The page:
The Cuban Missile Crisis
Memorandum of Telephone Conversation Between the Under Secretary of State (Ball) and the President's Special Assistant for National Security Affairs (Bundy)


Washington, November 9, 1962, 9:25 a.m.

Bundy: Who is going to take the planning burden on the business the President clearly wants to work through of what we do short of direct reimposition of the quarantine in the event of IL-28 trouble?

Ball: I thought I would get together with Alex over the weekend,(1) and we will try to figure out something.

Bundy: Is that good enough timing? That is really the puzzle in my mind. Are we going to want to do more this weekend or do we want to let this thing sit a few days.

Ball: There are two big unknowns in this. One is the reply from Moscow,(2) and the second is the Mikoyan report.(3)

Bundy: Yes, it would be hard to make a concrete plan.

Ball: It is hard to go too far without knowing at least one of the two. On the other hand, we can come out with some planning on assumptions. This business of reimposition of a quarantine is much too brutal and much too hazardous. This is the last resort of solution because it would have to be undertaken in an atmosphere where we would be really going it alone, I think. But there are other things; I wasn't at all satisfied with what we came up with yesterday. I was not feeling well the last couple of days.

Bundy: I know. The raw materials are in these papers, but someone has to go work and actually develop the scenario. One of the immediate questions is how soon do we begin to say in a relatively disagreeable tone that if the bombers don't go the deal is off. Our view is it is not only off but pressure needs to be applied on this.

Ball: That is right. Furthermore I think we have to have a fairly definite philosophy about where we are going to aim our barrage--whether we are going to try to let the Russians off the hook to some extent and concentrate on the Cubans, or whether we are going to try to hold their nose strictly to it with whatever consequence there may be.

Bundy: It might be better--one could just make a shift--OK, we are now going to treat this as a Cuban problem.

Ball: That's right, and much could be said about that, I think. As a matter of fact this is what I put forward with McNamara before you came in the meeting yesterday.(4) That it would be better to try to move it over and then treat it as a Cuban problem and help the Russians themselves to disengage from the situation, get maximum freedom of action there ourselves, so that we can really bring that problem to a solution without prejudicing our larger interests with the Russians, is the way I would see it. Now the Russians are helping it this way, and particularly the Cuban assertion yesterday in the UN which was reported that the bombers were theirs; if we could build up this kind of a set of documentation, then we would be in a position to say we appreciate the Soviet Union had done what it could; that the Cubans are being recalcitrant, and we couldn't possibly give assurances. Furthermore, since the Soviet Union has indicated that they are not in control of the situation, we must have freedom of action.

Bundy: Yes. Would you press on to direct action against Cuba?

Ball: Well, I think it could lead there. But leave the second stage business; then we would start in on pressures on the Cubans. In the meantime, with a kind of tacit understanding with the SU, this may be the best course. I don't think that is an impossible direction.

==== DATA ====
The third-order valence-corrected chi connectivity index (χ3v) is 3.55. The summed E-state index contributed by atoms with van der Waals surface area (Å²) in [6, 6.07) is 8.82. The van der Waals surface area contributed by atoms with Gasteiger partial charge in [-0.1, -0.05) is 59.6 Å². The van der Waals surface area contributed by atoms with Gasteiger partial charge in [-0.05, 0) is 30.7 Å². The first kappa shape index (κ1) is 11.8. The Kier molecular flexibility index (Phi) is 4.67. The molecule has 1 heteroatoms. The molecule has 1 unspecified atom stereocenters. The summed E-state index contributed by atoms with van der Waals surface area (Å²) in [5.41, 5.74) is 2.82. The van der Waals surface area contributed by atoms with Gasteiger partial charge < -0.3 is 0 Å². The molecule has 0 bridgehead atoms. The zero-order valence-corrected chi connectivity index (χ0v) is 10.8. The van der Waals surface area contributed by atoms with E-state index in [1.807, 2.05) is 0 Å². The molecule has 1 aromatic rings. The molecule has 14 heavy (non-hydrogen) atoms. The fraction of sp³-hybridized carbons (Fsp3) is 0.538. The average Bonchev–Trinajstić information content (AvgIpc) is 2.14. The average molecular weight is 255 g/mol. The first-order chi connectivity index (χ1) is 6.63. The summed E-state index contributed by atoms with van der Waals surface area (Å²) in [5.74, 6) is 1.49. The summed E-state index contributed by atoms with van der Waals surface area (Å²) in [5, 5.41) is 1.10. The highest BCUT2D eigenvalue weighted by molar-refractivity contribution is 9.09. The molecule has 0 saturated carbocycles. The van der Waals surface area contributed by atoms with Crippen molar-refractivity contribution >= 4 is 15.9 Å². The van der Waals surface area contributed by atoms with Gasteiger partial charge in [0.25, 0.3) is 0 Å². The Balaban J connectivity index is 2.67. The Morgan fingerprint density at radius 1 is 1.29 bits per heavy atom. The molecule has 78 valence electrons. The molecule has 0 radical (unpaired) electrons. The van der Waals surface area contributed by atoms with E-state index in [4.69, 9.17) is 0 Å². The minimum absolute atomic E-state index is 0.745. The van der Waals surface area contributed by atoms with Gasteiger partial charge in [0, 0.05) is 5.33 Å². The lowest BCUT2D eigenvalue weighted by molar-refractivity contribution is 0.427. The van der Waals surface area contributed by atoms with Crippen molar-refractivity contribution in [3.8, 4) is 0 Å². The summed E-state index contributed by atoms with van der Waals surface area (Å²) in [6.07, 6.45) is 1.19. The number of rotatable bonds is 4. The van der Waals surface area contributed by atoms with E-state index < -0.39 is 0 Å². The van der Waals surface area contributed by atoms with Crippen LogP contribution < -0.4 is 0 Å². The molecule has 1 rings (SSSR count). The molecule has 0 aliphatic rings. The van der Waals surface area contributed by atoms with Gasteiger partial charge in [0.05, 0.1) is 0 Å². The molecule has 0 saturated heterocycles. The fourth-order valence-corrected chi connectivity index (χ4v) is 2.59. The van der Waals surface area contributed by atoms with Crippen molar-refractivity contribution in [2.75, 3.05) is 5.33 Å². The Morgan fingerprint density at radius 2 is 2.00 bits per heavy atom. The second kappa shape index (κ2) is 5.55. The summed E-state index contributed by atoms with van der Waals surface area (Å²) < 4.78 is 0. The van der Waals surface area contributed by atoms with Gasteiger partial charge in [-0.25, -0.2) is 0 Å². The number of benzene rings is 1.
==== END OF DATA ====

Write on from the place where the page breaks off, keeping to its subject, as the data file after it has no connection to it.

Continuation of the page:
Bundy: Nor do I.

Ball: I will get some of this stuff pulled together.

Bundy: I think we would do better not to try to do contingency planning; although the President wants work to go on, he won't sit still for the thing that he doesn't know and what I would say to him today is what I would like to do is to ask the Department, let your office be the center, to be the center of production of a respectable plan for a situation in which these things become Cuban property and we react accordingly. I think that probably is the likeliest development. If they say they will get them out, our whole planning problem changes. I think the President's view is that he would buy this if it doesn't lead him to a nose-to-nose with the Soviets, and he would want the strongest program that doesn't do that. I'll talk to him along those lines.

Ball: This, I think, is the best possibility.

Bundy: I'll talk to him along those lines. I think we will probably have to have an Executive Committee meeting later this afternoon,(5) for news and wrap up for the weekend the best we can. He is not going to Glen Ora until tomorrow midday. I think he would probably want to get the thing organized this afternoon if he can. Do you see any objection to that? The President does not want to take a weekend, I am sure, in any way that would complicate process, but the UN isn't going to be a lively forum, and Mikoyan hasn't come back, etc.

Ball: We just have too many unknowns in the equation.

Bundy: That is the way I feel about it.

1 November 10 and 11. Back

2 Reference is to Khrushchev's November 12 reply (Document 171) to Kennedy's letter of November 6 (Document 155). Back

3 The report of his discussions with Castro. Back

4 See footnote 3, Document 160. Back

5 There was no Executive Committee meeting the afternoon of November 9. Back

Source: Department of State, Ball Files: Lot 74 D 272, Telephone Conversations--Cuba. No classification marking.

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